Nissan chief Ghosn arrested for financial misconduct, Japanese media say
Nissans Ghosn arrest in Japan: France also to oust Renault CEO
It's all getting worse for Carlos Ghosn.
Prosecutors in Japan that the Renault-Nissan-Mitsubishi Alliance chairman and CEO earned a salary of about 10 billion yen, or .7 million, from 2011 to 2015 but reported only half of that. He was arrested Monday and could face up to 10 years in prison and a fine of up to 10 million yen.
Now, the highest members of the French government (France owns a whopping 15% stake in Renault) have piled on.
"The state as a shareholder will be extremely vigilant to the stability of the alliance and the group," French President Emmanuel Macron said on Monday. France's finance minister, Bruno Le Maire, told France Info that he would push for interim governance at the carmaker. Renault said executives would meet imminently to discuss the incident. Nissan on Monday announced plans to oust him as its chairman.
The debacle has the future of the world's biggest car alliance without the veteran executive at the helm. Investors have showed concern: After Renault shares reached a four-year low on Monday, Nissan and Mitsubishi Motors followed suit, tumbling in Tokyo trading. Renault fell for a second day, and it was down 3.1% in Paris trading on Tuesday.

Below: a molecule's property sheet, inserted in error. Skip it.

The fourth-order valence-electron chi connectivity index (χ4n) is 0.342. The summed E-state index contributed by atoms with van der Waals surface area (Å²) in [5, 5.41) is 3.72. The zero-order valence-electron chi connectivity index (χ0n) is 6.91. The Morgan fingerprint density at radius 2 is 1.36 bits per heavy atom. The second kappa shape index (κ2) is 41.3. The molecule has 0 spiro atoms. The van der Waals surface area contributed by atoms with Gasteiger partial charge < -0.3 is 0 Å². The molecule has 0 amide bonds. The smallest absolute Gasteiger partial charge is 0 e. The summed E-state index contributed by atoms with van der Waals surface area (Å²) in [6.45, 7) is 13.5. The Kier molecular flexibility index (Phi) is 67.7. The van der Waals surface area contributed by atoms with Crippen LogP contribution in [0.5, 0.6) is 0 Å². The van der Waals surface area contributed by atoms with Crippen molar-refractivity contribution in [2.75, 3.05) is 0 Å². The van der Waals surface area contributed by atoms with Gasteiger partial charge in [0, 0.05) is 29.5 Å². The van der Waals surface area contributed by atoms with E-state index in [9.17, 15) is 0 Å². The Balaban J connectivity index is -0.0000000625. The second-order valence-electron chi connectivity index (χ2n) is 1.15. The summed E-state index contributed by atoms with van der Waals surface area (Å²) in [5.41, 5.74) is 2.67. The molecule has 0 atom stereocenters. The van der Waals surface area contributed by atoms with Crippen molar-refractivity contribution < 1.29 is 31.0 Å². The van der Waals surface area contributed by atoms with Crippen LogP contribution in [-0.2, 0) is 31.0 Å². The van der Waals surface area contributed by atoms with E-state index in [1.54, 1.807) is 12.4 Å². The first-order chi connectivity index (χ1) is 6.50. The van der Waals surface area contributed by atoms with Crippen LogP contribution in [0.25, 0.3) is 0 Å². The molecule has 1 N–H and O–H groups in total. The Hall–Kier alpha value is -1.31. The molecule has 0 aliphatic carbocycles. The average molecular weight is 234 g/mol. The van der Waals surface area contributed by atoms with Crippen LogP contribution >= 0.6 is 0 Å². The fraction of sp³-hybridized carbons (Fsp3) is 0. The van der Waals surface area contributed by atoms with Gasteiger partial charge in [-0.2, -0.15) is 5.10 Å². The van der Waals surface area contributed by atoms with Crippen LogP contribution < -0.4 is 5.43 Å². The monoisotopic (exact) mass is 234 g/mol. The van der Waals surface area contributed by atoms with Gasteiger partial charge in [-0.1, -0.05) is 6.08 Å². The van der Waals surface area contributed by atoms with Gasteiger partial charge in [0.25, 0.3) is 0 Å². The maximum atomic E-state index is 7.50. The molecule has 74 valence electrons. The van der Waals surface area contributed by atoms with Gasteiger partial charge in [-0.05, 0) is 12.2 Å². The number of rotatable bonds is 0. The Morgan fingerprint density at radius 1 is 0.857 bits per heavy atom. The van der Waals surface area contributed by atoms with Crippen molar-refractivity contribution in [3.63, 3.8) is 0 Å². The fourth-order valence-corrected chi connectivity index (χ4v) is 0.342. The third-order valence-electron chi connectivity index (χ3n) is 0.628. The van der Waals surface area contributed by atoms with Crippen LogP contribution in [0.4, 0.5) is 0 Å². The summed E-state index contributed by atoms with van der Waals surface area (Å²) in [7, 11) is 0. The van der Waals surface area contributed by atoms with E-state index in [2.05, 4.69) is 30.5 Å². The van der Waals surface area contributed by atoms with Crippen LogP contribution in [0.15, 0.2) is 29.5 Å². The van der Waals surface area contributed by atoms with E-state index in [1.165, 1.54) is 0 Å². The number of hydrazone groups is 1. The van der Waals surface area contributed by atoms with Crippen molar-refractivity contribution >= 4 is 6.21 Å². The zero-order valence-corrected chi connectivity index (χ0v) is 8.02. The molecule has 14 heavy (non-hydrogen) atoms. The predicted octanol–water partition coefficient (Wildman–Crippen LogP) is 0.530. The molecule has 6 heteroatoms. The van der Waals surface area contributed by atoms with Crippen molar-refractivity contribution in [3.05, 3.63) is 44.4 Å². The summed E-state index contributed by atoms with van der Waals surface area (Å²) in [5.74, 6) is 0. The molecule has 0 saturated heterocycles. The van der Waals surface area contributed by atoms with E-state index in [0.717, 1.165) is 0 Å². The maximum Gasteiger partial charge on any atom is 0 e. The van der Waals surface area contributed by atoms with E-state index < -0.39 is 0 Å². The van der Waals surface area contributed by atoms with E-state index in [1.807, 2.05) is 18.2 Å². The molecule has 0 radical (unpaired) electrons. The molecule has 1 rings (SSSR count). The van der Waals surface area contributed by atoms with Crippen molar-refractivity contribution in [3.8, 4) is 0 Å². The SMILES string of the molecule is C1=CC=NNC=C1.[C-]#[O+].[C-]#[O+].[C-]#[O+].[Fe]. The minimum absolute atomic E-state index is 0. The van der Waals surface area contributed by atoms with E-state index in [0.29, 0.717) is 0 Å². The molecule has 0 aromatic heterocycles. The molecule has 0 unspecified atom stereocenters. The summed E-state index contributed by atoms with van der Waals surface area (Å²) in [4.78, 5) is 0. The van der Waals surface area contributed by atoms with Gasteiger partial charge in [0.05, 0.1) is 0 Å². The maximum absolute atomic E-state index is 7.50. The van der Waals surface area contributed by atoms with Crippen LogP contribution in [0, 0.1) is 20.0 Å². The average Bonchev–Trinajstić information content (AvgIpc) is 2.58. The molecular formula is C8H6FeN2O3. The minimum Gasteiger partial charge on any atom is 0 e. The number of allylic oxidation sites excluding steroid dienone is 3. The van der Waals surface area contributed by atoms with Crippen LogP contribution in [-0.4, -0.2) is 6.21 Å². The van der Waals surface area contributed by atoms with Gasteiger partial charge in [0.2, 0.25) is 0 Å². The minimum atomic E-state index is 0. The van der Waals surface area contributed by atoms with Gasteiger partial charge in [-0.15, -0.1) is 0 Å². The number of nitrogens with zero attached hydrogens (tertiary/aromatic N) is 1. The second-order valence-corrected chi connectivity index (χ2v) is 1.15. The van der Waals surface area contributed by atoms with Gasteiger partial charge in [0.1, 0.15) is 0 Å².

Renault and Nissan have had a strategic partnership since 1999 that later included Mitsubishi, with Ghosn acting as chairman of all three companies while also serving as CEO at Renault. It is a carmaking powerhouse: The alliance sold more than 10.6 million cars in 2019, which would be the most of any single automaker in the world.
The Brazil-born Ghosn, 64, was arrested in Tokyo following allegations of misconduct with claims that he underreported his salary with the help of a fellow board director, Greg Kelly. The Japanese broadcaster NHK also said Nissan paid tens of millions of dollars toward his residences in various global cities while paying hundreds of thousands toward his family vacations.
Ghosn stepped down as CEO of Nissan in 2019. Renault's shares, already battered by the US-China trade war, are down about 30% this year.
"Nissan deeply apologizes for causing great concern to our shareholders and stakeholders," the company said Monday.
Renault declined to comment to Business Insider on Tuesday.
Video: The fall of Carlos Ghosn: Japanese accuse Renault-Nissan boss of tax fraud
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